Omen? Scientists dismayed as millions of aquatic animals swarm Antarctica

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April 28, 2011 – ANTARCTICA – Scientists are dismayed by the record number of whales swarming Antarctica. The sightings, made in waters still largely ice-free deep into austral autumn, suggest the previously little-studied bays are important late-season foraging grounds for the endangered whales. But they also highlight how rapid climate change is affecting the region. The Duke University-led team tracked the super-aggregation of krill and whales during a six-week expedition to Wilhelmina Bay and surrounding waters in May 2009. They published their findings today (April 27) in the online science journal PLoS ONE. “Such an incredibly dense aggregation of whales and krill has never been seen before in this area at this time of year,” says Duke marine biologist Douglas Nowacek. Most studies have focused on whale foraging habitats located in waters farther offshore in austral summer. Nowacek and his colleagues observed 306 humpback whales – or about 5.1 whales per square kilometer, the highest density ever recorded – in Wilhelmina Bay. They measured the krill biomass at about 2 million tons. Small, floating fragments of brash ice covered less than 10 percent of the bay. The team returned in May 2010 and recorded similar numbers. Smaller but still higher-than-normal counts were also reported in neighboring Andvord Bay. Advancing winter sea ice used to cover much of the peninsula’s bays and fjords by May, protecting krill and forcing humpback whales to migrate elsewhere to find food, Nowacek says. But rapid climate change in the area over the last 50 years has significantly reduced the extent, and delayed the annual arrival, of the ice cover, says Nowacek, who is the Repass-Rodgers University Associate Professor of Conservation Technology. “The lack of sea ice is good news for the whales in the short term, providing them with all-you-can-eat feasts as the krill migrate vertically toward the bay’s surface each night. But it is bad news in the long term for both species, and for everything else in the Southern Ocean that depends on krill,” says Ari S. Friedlaender, co-principal investigator on the project and a research scientist at Duke. –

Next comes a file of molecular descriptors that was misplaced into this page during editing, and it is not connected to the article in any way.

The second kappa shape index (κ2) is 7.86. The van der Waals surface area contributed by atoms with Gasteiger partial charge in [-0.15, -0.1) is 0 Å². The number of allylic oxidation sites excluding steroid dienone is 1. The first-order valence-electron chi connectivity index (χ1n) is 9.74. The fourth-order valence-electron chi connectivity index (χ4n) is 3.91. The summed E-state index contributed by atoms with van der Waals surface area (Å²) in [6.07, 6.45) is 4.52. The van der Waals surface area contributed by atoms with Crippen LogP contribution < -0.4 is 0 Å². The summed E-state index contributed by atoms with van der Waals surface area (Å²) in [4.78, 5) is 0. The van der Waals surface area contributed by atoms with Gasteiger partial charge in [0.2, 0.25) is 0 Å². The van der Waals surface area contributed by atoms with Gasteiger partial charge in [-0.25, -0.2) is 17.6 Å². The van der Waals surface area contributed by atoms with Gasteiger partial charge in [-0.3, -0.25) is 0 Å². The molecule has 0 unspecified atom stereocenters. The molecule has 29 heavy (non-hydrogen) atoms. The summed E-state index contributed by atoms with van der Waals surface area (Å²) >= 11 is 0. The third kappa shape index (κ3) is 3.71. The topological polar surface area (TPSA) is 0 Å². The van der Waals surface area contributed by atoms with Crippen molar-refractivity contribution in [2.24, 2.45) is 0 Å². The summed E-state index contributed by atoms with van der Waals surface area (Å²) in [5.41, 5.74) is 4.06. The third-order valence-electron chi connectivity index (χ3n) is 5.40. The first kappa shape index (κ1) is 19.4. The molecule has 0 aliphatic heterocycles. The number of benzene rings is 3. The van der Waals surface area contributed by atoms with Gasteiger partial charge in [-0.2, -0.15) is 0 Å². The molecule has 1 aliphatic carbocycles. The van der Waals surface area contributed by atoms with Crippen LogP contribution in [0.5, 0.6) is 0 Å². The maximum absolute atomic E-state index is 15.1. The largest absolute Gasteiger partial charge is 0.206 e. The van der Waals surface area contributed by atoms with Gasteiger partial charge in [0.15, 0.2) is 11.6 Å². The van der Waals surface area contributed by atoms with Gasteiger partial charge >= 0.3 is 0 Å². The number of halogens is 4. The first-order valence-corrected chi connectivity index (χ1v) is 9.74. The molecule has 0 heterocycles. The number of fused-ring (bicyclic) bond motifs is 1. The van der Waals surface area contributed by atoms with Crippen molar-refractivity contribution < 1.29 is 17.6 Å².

King Crabs: It’s like a scene out of a sci-fi movie — thousands, possibly millions, of king crabs are marching through icy, deep-sea waters and up the Antarctic slope. “They are coming from the deep, somewhere between 6,000 to 9,000 feet down,” said James McClintock, Ph.D., University of Alabama at Birmingham Endowed Professor of Polar and Marine Biology. Shell-crushing crabs haven’t been in Antarctica, Earth’s southernmost continent, for hundreds or thousands, if not millions, of years, McClintock said. “They have trouble regulating magnesium ions in their body fluids and get kind of drunk at low temperatures.” But something has changed, and these crustaceans are poised to move by the droves up the slope and onto the shelf that surrounds Antarctica. McClintock and other marine researchers interested in the continent are sounding alarms because the vulnerable ecosystem could be wiped out, he said. Antarctic clams, snails and brittle stars, because of adaptation to their environment, have soft shells and have never had to fight shell-crushing predators. “You can take an Antarctic clam and crush it with your hands,” McClintock said. They could be the main prey for these crabs, he said. McClintock’s colleague Sven Thatje, Ph.D., an evolutionary biologist at the University of Southampton in England, saw the first signs of the king crab invasion in 2007. He spotted a lone crab climbing up the slope. McClintock and Rich Aronson, Ph.D., a paleoecologist at Florida Institute of Technology, put together a proposal to launch the first systematic search for king crabs in Antarctica. With Sven as chief expedition scientist, the team headed back with two ships and a submarine earlier this year. McClintock and his fellow researchers are exploring causes for the invasion, which they believe is linked to human-induced climate warming. Around 40,000 tourists visit the area each year. “The whole ecosystem could change,” McClintock said. “And this is just one example of a species expanding its range into a new territory. There will certainly be more as the climate warms up.” –Science Daily


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